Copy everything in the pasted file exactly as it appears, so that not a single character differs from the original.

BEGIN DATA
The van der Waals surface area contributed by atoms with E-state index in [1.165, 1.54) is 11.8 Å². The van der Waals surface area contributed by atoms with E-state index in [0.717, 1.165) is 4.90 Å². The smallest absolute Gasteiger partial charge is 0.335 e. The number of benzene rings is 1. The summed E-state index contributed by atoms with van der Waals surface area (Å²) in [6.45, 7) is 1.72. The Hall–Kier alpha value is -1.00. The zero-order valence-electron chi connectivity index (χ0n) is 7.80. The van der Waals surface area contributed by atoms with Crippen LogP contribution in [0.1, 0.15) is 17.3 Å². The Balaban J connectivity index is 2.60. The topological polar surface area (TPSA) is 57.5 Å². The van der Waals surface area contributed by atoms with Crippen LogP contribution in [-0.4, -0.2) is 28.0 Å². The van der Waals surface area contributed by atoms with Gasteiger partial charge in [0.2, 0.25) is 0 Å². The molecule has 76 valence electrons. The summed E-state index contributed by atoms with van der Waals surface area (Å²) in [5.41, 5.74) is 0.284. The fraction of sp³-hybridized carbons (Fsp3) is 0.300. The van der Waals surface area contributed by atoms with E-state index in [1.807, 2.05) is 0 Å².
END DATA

The van der Waals surface area contributed by atoms with E-state index in [1.165, 1.54) is 11.8 Å². The van der Waals surface area contributed by atoms with E-state index in [0.717, 1.165) is 4.90 Å². The smallest absolute Gasteiger partial charge is 0.335 e. The number of benzene rings is 1. The summed E-state index contributed by atoms with van der Waals surface area (Å²) in [6.45, 7) is 1.72. The Hall–Kier alpha value is -1.00. The zero-order valence-electron chi connectivity index (χ0n) is 7.80. The van der Waals surface area contributed by atoms with Crippen LogP contribution in [0.1, 0.15) is 17.3 Å². The Balaban J connectivity index is 2.60. The topological polar surface area (TPSA) is 57.5 Å². The van der Waals surface area contributed by atoms with Crippen LogP contribution in [-0.4, -0.2) is 28.0 Å². The van der Waals surface area contributed by atoms with Gasteiger partial charge in [0.2, 0.25) is 0 Å². The molecule has 76 valence electrons. The summed E-state index contributed by atoms with van der Waals surface area (Å²) in [5.41, 5.74) is 0.284. The fraction of sp³-hybridized carbons (Fsp3) is 0.300. The van der Waals surface area contributed by atoms with E-state index in [1.807, 2.05) is 0 Å².